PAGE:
case for predicate adjectives
Throughout the course it seems that predicate adjectives after был, etc are in the nominative case. If I understood my college Russian classes (and grammar reference book therefrom), they are supposed to be in instrumental (with the exception of nationalities). Is this reflecting a change ongoing in the language (that my textbook of 5 years ago was already presumably well behind the times on)?
In modern Russian predicate adjectives are only used as a predicate and only have the Nominative case. Exceptions to this rule can be found in some old set expressions (e.g., на босу ногу "barefooted").
A long time ago, in Old East Slavic (a.k.a. древнерусский язык) all adjectives were "short" and declined pretty much like nouns. A demostrative pronoun could be attached to that bare adjective to express that a specific item is in mind. The forms were и (masculine), я (feminine), е (neuter).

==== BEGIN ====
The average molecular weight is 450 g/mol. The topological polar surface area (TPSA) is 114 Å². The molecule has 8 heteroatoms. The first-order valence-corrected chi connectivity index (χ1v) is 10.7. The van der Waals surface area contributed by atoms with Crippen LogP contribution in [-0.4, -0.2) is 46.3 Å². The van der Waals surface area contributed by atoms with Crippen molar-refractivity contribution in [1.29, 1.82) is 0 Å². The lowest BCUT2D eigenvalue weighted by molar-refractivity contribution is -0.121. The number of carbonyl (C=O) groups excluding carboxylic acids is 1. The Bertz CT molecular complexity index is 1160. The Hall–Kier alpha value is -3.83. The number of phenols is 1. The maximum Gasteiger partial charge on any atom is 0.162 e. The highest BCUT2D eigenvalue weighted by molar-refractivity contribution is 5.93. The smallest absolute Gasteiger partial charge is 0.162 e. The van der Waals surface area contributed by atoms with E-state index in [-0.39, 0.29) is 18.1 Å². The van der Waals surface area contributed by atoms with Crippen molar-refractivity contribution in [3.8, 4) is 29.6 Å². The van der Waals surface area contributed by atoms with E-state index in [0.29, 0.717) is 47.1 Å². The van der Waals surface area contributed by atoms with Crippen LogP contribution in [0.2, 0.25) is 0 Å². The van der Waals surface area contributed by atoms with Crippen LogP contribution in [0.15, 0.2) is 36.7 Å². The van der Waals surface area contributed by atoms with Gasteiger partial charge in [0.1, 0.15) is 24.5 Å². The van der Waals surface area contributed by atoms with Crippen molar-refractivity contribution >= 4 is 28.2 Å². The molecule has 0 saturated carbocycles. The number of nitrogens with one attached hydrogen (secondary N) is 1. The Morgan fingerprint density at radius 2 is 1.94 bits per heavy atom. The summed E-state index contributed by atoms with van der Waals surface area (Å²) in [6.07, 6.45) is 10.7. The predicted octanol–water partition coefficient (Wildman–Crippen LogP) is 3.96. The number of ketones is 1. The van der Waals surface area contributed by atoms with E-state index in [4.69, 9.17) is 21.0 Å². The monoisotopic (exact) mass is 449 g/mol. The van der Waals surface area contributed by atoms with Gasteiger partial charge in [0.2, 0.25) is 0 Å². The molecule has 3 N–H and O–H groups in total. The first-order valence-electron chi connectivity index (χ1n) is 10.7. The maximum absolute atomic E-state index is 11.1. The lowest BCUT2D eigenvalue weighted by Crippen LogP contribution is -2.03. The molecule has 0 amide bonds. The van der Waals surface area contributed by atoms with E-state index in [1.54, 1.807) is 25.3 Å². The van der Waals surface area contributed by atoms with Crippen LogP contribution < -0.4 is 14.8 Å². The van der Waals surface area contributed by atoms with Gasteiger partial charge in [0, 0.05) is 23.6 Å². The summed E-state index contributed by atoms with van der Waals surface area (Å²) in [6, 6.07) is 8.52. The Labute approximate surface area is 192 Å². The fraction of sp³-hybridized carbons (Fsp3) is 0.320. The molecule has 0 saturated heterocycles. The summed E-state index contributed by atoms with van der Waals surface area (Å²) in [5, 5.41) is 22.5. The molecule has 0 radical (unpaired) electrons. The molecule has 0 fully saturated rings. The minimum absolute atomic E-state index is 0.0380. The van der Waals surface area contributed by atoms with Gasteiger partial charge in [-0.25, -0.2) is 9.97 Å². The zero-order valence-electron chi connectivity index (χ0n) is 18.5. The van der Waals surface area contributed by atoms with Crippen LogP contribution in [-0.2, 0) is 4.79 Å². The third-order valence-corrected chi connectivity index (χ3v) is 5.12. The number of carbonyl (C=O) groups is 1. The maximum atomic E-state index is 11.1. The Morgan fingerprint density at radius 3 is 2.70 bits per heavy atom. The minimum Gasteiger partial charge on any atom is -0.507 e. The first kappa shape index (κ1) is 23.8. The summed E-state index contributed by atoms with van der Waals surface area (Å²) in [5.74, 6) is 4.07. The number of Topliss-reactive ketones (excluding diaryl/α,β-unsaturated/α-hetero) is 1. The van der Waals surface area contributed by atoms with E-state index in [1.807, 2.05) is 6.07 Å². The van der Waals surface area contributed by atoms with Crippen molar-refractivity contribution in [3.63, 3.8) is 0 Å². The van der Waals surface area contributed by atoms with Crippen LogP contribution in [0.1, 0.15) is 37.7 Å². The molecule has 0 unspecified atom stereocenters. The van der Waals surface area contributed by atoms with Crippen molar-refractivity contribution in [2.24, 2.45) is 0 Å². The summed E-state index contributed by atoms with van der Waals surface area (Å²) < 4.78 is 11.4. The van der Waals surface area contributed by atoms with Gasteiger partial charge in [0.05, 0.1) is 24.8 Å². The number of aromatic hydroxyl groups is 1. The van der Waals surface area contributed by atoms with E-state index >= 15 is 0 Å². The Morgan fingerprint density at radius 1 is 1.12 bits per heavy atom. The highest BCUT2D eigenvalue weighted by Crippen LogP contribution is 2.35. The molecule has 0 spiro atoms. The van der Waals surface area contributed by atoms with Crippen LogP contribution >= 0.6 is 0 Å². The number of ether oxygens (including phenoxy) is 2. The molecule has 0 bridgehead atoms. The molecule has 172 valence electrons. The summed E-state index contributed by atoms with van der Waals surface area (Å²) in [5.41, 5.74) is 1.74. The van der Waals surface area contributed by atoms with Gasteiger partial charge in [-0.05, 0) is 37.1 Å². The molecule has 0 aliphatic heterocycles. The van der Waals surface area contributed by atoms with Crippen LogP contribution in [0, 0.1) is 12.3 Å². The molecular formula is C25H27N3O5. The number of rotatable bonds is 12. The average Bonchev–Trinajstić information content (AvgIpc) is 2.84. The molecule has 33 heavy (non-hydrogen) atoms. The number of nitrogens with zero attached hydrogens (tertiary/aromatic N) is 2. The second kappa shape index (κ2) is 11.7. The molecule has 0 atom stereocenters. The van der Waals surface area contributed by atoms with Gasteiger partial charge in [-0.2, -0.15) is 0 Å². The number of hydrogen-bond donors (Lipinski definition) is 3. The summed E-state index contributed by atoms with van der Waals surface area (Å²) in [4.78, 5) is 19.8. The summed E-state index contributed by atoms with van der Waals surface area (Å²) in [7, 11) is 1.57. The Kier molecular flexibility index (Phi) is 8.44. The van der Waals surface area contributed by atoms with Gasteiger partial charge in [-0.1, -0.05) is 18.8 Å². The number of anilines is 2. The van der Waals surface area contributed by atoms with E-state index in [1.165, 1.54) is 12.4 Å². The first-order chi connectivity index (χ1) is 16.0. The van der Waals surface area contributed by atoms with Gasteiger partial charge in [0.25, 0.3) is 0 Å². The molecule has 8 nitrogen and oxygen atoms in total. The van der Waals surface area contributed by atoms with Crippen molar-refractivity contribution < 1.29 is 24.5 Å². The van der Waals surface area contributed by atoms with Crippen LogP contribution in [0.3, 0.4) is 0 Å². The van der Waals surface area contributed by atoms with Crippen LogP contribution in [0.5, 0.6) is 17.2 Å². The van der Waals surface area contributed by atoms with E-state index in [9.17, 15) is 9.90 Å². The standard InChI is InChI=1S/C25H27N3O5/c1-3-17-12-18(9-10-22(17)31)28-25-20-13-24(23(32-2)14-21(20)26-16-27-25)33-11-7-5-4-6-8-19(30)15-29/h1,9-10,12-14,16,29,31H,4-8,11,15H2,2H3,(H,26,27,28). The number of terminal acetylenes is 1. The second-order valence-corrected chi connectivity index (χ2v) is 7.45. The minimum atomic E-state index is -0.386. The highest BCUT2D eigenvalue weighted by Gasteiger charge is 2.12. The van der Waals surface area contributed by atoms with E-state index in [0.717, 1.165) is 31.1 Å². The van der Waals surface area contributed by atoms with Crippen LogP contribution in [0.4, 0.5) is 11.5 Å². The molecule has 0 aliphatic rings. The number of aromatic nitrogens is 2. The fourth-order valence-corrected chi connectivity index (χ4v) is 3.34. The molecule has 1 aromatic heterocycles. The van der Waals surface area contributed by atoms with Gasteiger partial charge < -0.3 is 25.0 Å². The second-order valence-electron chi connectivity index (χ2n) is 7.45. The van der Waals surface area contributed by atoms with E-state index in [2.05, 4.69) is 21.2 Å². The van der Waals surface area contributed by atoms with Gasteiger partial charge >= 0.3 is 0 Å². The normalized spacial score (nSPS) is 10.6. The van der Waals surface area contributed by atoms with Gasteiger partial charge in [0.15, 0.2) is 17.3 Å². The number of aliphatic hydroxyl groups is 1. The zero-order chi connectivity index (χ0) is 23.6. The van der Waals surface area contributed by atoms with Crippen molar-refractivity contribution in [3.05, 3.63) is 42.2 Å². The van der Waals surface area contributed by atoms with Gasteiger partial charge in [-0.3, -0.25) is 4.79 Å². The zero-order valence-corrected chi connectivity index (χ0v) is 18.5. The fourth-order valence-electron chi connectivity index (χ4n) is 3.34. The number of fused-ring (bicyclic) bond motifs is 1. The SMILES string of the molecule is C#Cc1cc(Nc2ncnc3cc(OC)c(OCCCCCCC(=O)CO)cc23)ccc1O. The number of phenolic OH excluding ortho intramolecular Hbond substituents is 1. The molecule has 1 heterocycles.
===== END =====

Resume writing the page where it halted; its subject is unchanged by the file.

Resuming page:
Later, this demostrative pronoun merged into the adjective, which is why third person pronouns and adjectives still have very similar declension pattern. "Bare" form, on the other hand, stopped being used as a modifier and was only kept in predicates. Nowadays the full form is perceived as the central form of an adjective (besides, many adjective do not have short forms), and short forms have no cases other than the Nominative.
If you meant full form adjectives (and nouns) used in predicates—yes, there is variation in use. The traditional view is that the Nominative is used for things that are the essense (the subject IS this thing). The Instrumental is used for things that are "roles" or properties (subject becomes this thing and maybe eventually stops being this thing). In practice, the borders are often blurry. For example, imagine an old woman talking about the time when she was a little girl. She can say "Когда я была маленькая..." or "Когда я была маленькой..." — and both variants are found in real life.